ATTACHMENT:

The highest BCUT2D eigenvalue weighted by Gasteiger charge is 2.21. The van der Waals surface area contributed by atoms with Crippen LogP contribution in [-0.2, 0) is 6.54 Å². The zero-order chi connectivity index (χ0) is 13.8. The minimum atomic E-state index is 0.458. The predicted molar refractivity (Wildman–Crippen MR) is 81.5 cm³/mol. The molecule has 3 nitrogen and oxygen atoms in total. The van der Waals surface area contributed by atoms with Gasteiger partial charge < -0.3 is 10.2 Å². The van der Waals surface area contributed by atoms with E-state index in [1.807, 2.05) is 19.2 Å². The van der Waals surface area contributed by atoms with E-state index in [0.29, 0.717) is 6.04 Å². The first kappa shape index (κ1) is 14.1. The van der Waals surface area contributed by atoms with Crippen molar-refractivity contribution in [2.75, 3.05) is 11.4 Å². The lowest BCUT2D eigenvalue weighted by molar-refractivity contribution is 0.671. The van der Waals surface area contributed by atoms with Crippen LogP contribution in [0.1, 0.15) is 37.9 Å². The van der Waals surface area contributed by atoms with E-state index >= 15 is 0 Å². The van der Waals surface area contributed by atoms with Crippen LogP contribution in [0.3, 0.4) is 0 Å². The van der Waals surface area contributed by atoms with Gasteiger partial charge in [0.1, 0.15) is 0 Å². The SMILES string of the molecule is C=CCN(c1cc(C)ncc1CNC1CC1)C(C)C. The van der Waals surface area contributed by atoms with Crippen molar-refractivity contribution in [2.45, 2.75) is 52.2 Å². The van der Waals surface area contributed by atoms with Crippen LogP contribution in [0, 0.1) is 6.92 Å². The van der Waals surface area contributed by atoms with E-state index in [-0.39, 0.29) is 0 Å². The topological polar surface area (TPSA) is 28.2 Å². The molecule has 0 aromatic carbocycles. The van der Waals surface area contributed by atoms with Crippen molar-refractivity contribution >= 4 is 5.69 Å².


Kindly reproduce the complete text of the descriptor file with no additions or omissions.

The highest BCUT2D eigenvalue weighted by Gasteiger charge is 2.21. The van der Waals surface area contributed by atoms with Crippen LogP contribution in [-0.2, 0) is 6.54 Å². The zero-order chi connectivity index (χ0) is 13.8. The minimum atomic E-state index is 0.458. The predicted molar refractivity (Wildman–Crippen MR) is 81.5 cm³/mol. The molecule has 3 nitrogen and oxygen atoms in total. The van der Waals surface area contributed by atoms with Gasteiger partial charge < -0.3 is 10.2 Å². The van der Waals surface area contributed by atoms with E-state index in [1.807, 2.05) is 19.2 Å². The van der Waals surface area contributed by atoms with E-state index in [0.29, 0.717) is 6.04 Å². The first kappa shape index (κ1) is 14.1. The van der Waals surface area contributed by atoms with Crippen molar-refractivity contribution in [2.75, 3.05) is 11.4 Å². The lowest BCUT2D eigenvalue weighted by molar-refractivity contribution is 0.671. The van der Waals surface area contributed by atoms with Crippen LogP contribution in [0.1, 0.15) is 37.9 Å². The van der Waals surface area contributed by atoms with E-state index >= 15 is 0 Å². The van der Waals surface area contributed by atoms with Crippen LogP contribution in [0.3, 0.4) is 0 Å². The van der Waals surface area contributed by atoms with Gasteiger partial charge in [0.1, 0.15) is 0 Å². The SMILES string of the molecule is C=CCN(c1cc(C)ncc1CNC1CC1)C(C)C. The van der Waals surface area contributed by atoms with Crippen molar-refractivity contribution in [2.45, 2.75) is 52.2 Å². The van der Waals surface area contributed by atoms with Crippen LogP contribution in [0, 0.1) is 6.92 Å². The van der Waals surface area contributed by atoms with E-state index in [-0.39, 0.29) is 0 Å². The topological polar surface area (TPSA) is 28.2 Å². The molecule has 0 aromatic carbocycles. The van der Waals surface area contributed by atoms with Crippen molar-refractivity contribution >= 4 is 5.69 Å².